Cancer Does Not Discriminate
There are at least twenty different kinds of cancer. In other words, most any body organ or part can be affected at any given time. Cancer affects men, women and children of all ages, and it doesn’t distinguish between rich and poor, or the innately strong or weak. And because of this, each person is going to react to the news in a different way, and their ways of coping will be different, depending on their personality, socio-economic status, and spirituality.
What Causes Trauma?
It is now known that there are around five lifestyle changes that profoundly impact a person psychologically in the negative. They are mostly associated with loss, and the top three are the death of a loved one or pet, loss of a job, and divorce. Even so, nothing strikes more fear in a person’s heart than to think they might die, and this particular knowledge without question, should be at the top of the list. What do you do when you hear this news?
Response to Trauma
The first thing I did was cry – at least after the initial shock wore off. I was fortunate enough at the time to have the support of both my parents. To be honest, we did not have an “everyday” relationship. Most of time, what brought us together were crises, and although this is not a balanced way to live life, at least I had them then. I was, and will always be very grateful for that blessing.
Life Changes That Require Help
From the moment you find out, your life changes forever. Your mind has to switch gears, and your body, if you choose to have surgery, is altered. Treatments such as radiation and chemotherapy also change the body at a deep, molecular level. Simply put, you have to retrain your thoughts to adjust to the new you. And, like a domino effect, other changes occur. What about work, the kids? How will my husband/wife feel now that I’m different? Why did this happen, and where is God? How is this done?
Psycho-Oncology: What is it?
Dr. Jimmie C. Holland, founder and pioneer of a tried and truly genuine field of psychological medicine called Psycho-Oncology, has this to say:
“Every person brings unique characteristics to dealing with illness: a particular personality, a way of coping, a set of beliefs and values, and a way of looking at the world. The goal is to take these qualities into consideration and make sure they work in favor of the person at each point along the cancer journey.” - Jimmie C. Holland, MD, Psychiatrist, Memorial Sloan-Kettering Cancer Center, NY.
"It Takes a Village" Approach
According to this collaborative and yet genuine approach, anyone can benefit regardless of their social standing, income, personality, or family dynamic. In her years of research, and with a keen eye on both the medical and human aspects, Doctor Holland has discovered that each patient needs two groups of people to help them through the process. One is called a Support & Comfort Team which would consist of family and close friends.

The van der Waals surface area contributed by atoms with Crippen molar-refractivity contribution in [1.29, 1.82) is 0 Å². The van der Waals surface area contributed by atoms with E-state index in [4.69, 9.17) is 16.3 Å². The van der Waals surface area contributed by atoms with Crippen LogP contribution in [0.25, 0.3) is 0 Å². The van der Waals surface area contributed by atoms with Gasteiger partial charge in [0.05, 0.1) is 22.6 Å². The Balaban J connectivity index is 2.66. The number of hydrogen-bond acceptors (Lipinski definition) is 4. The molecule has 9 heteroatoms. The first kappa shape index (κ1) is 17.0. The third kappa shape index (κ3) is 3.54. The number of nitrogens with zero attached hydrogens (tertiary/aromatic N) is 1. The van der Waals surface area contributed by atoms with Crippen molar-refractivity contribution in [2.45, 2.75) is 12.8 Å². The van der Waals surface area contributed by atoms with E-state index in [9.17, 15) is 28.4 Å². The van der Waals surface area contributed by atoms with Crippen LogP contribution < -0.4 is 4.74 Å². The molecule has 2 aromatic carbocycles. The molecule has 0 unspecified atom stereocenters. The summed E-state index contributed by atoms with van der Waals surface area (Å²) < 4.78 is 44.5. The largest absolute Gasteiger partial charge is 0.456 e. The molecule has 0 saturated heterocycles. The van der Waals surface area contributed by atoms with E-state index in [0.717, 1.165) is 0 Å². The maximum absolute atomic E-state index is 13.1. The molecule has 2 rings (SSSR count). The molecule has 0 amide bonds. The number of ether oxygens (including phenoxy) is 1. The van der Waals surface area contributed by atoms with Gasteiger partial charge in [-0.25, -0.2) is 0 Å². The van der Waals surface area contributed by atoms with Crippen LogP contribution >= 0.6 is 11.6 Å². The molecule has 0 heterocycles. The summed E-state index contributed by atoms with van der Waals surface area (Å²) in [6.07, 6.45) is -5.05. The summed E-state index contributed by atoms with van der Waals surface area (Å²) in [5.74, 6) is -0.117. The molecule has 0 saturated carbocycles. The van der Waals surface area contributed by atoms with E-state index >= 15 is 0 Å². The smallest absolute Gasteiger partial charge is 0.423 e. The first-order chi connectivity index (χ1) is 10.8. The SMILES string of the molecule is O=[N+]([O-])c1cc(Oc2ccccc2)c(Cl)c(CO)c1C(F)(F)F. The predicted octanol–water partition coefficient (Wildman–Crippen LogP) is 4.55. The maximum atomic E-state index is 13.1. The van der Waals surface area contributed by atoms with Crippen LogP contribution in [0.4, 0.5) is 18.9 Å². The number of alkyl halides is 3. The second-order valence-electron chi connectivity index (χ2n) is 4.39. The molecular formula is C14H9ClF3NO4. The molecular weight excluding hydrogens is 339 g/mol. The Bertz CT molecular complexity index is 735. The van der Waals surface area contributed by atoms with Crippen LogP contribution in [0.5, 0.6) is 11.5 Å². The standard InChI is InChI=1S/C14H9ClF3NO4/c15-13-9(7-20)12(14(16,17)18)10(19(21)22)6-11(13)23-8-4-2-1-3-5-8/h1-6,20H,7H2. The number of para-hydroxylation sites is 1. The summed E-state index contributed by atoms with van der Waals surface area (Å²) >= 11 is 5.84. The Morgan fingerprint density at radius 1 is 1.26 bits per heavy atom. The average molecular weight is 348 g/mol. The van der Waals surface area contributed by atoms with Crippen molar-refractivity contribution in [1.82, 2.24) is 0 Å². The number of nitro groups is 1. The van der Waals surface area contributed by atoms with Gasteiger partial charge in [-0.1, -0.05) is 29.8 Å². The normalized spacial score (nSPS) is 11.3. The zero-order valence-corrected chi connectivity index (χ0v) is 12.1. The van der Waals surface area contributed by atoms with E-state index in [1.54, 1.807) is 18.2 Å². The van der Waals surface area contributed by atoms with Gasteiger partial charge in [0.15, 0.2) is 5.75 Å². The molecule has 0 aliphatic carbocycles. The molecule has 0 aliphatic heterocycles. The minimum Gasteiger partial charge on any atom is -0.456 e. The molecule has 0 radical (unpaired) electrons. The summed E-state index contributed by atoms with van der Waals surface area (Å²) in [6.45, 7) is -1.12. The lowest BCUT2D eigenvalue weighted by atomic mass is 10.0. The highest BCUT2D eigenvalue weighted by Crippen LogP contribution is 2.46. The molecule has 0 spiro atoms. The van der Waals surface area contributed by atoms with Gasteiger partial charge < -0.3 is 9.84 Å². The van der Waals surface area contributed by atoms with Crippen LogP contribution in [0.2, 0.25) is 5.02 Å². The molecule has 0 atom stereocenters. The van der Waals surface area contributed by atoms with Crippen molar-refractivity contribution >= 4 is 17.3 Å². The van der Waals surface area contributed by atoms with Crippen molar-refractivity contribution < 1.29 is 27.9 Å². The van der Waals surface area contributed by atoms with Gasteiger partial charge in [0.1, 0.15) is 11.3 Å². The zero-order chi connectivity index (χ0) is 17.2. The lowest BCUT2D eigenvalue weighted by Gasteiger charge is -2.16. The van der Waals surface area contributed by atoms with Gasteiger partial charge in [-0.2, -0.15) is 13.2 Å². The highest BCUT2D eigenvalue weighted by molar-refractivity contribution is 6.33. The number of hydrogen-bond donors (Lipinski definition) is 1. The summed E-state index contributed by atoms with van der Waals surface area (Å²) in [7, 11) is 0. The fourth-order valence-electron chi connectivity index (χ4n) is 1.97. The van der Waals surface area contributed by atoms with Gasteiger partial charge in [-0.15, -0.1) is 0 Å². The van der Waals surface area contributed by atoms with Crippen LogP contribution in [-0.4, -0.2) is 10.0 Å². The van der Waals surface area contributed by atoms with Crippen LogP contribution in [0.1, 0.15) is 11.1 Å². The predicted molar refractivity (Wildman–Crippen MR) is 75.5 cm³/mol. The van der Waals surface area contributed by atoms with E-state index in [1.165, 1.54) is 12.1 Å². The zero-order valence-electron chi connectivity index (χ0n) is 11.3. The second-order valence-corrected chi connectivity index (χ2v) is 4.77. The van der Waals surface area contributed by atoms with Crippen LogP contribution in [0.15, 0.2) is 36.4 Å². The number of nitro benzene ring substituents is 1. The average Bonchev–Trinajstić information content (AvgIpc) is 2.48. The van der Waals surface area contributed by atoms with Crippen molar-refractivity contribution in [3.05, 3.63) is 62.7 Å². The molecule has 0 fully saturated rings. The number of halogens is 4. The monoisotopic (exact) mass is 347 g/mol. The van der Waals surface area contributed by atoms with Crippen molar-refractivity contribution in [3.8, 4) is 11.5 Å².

The second is called The Medical-Psychological Team consisting of the Personal Care Physician, Oncologist, Surgeon, Nurse Practitioners, a Psychologist, Psychiatrist, Social Worker, and Clergy. Hemmed in by these two teams, a patient is much more likely to be able to cope mentally and physically, through the surgery, treatments, life issues and long term side effects of cancer.
Here are several coping strategies:
1. Find out as much as you can about the cancer.
2. Realize that it is ok to be sad and angry.
3. Reflect back to your past and take an honest look at how you handled bad situations. Write down your weaknesses, but more importantly list your strengths.
4. Know that no matter how bad your coping skills have been in the past, every person has the ability to learn good and balanced coping skills, no matter their age, money, or social standing.
5. Put together your own support teams as listed above.
6. Don’t be afraid to ask for help; and the earlier, the better.
Help in Your Own Backyard
There is a wealth of information on the Internet that can help you. On the other hand, look into your local resources where you live. I found the social workers and mental health organizations at a local hospital to be the best kept secret in my town. And, if you know someone who is displaced that needs help and may not have access to a computer, help them out. You can be the change that they need. You may not only help save a life, you might save a mind, as well.
Visit CPANCF website for more information.
Other Credits: Regina Melchor-Beaupre, Psy.D; Clinical Psychology Associates of North Central Florida, Gainesville.
Jimmie C. Holland, MD is author of the book, The Human Side of Cancer, and has worked for years developing this field of study. She is a Psychiatrist at Memorial Sloan-Kettering Cancer Center in New York. You can view Podcasts of The Human Side of Cancer. Visit MSKCC website to view them, and also for various questions you may have where cancer is concerned.